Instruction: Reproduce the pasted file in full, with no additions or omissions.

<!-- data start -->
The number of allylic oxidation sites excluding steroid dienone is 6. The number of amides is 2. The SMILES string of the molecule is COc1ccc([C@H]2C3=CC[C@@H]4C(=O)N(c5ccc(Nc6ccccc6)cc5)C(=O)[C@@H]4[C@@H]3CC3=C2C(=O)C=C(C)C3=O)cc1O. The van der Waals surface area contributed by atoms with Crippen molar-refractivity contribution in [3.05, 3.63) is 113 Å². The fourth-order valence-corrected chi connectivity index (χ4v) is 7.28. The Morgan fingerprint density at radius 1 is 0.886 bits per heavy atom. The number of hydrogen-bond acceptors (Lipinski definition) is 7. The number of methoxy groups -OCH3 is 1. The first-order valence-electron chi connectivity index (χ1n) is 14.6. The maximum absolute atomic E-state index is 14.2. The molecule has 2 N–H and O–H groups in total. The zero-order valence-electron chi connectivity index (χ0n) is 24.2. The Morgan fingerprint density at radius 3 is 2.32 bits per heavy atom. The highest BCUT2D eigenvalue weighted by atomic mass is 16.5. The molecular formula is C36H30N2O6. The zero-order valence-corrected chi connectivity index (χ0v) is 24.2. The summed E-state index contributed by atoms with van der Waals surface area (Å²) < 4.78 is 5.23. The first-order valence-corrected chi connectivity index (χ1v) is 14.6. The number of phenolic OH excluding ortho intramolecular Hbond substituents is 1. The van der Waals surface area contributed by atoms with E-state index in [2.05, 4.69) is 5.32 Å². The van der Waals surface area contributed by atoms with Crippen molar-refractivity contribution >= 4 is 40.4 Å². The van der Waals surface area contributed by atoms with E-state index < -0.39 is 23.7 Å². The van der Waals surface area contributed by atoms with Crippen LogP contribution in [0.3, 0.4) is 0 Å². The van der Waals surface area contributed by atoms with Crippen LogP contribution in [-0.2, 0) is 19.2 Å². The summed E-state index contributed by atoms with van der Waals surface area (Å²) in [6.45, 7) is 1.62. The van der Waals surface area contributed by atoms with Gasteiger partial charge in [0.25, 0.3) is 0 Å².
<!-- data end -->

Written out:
The number of allylic oxidation sites excluding steroid dienone is 6. The number of amides is 2. The SMILES string of the molecule is COc1ccc([C@H]2C3=CC[C@@H]4C(=O)N(c5ccc(Nc6ccccc6)cc5)C(=O)[C@@H]4[C@@H]3CC3=C2C(=O)C=C(C)C3=O)cc1O. The van der Waals surface area contributed by atoms with Crippen molar-refractivity contribution in [3.05, 3.63) is 113 Å². The fourth-order valence-corrected chi connectivity index (χ4v) is 7.28. The Morgan fingerprint density at radius 1 is 0.886 bits per heavy atom. The number of hydrogen-bond acceptors (Lipinski definition) is 7. The number of methoxy groups -OCH3 is 1. The first-order valence-electron chi connectivity index (χ1n) is 14.6. The maximum absolute atomic E-state index is 14.2. The molecule has 2 N–H and O–H groups in total. The zero-order valence-electron chi connectivity index (χ0n) is 24.2. The Morgan fingerprint density at radius 3 is 2.32 bits per heavy atom. The highest BCUT2D eigenvalue weighted by atomic mass is 16.5. The molecular formula is C36H30N2O6. The zero-order valence-corrected chi connectivity index (χ0v) is 24.2. The summed E-state index contributed by atoms with van der Waals surface area (Å²) < 4.78 is 5.23. The first-order valence-corrected chi connectivity index (χ1v) is 14.6. The number of phenolic OH excluding ortho intramolecular Hbond substituents is 1. The van der Waals surface area contributed by atoms with E-state index in [2.05, 4.69) is 5.32 Å². The van der Waals surface area contributed by atoms with Crippen molar-refractivity contribution >= 4 is 40.4 Å². The van der Waals surface area contributed by atoms with E-state index < -0.39 is 23.7 Å². The van der Waals surface area contributed by atoms with Crippen LogP contribution in [0.3, 0.4) is 0 Å². The van der Waals surface area contributed by atoms with Crippen LogP contribution in [-0.2, 0) is 19.2 Å². The summed E-state index contributed by atoms with van der Waals surface area (Å²) in [6.45, 7) is 1.62. The van der Waals surface area contributed by atoms with Gasteiger partial charge in [0.25, 0.3) is 0 Å².